A Hundred Years Ago – The World and Fashion in 1920

Elite Styles, February 1920

Postwar Europe was still unsettled in 1920. More treaties were signed to end hostilities and recognize new nations and borders between: Hungary, Romania, Czechoslovakia, Yugoslavia, Bulgaria, Poland, Ukraine, Russia, Lithuania, Latvia, Estonia, Georgia, Armenia, and Turkey. Britain accepted Irish Home Rule for the southern counties, was granted a Mandate for Palestine, and renamed East Africa as Kenya, declaring it a British colony. Wartime reparations were decimating the German economy, fueling the founding of the National Socialist German Worker’s Party (aka Nazi party).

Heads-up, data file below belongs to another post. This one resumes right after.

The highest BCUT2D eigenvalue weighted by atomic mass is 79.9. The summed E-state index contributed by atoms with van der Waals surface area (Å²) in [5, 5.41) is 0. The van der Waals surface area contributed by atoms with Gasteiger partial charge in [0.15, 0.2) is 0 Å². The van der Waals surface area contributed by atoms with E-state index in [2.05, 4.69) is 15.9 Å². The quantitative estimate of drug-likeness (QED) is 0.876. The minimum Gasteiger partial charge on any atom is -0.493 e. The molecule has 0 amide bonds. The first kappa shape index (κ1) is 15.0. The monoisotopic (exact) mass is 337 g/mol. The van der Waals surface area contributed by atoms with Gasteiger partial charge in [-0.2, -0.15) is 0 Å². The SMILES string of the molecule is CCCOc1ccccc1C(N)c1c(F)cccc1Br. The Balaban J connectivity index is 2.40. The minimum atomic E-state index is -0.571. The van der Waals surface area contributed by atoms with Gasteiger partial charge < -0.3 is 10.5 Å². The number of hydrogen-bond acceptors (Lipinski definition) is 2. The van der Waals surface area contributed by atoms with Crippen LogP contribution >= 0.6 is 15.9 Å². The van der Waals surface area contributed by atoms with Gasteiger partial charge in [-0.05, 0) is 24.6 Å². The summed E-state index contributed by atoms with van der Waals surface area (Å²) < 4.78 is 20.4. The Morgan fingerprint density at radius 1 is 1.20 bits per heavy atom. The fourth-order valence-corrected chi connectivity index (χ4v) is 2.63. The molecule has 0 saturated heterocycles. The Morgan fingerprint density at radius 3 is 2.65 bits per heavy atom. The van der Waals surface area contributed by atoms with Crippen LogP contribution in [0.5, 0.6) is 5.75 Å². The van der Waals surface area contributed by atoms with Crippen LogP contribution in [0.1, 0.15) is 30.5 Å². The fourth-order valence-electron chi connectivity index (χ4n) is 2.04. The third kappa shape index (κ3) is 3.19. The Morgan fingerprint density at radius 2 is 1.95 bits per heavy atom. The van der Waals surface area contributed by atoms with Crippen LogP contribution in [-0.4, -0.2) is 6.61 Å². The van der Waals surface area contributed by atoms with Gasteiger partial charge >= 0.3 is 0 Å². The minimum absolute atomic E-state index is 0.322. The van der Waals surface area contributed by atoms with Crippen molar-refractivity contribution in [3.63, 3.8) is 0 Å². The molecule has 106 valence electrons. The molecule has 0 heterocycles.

Women’s Hockey Team – The Swastikas, from Fernie, British Columbia, Canada, c. 1920. The swastika was a popular motif before it was adopted by the Nazi party, forever ruining the design’s reputation by association.

It was clear that the Great War had diminished the former European powers and the United States was rising to become a world leader. The U.S. had granted women the right to vote in 1920 and the American economy was expanding rapidly. An American residential building boom was redeveloping neighbourhoods and creating suburbs, and American industries were opening branch plants in other countries, especially Canada, curtailing foreign competition. 

March 1920 fashions

However, the U.S. had its own share of problems too. The Ku Klux Klan was revitalized in 1920, expanding their policy of hatred towards anyone not having a protestant Northern European background. Prohibition was signed into law but failed to curtail alcohol consumption, in fact, drunk driving and other alcohol-related arrests actually increased with Prohibition. The new law also gave rise to the mafia who made fortunes through rum-running – mostly from Canada and Cuba.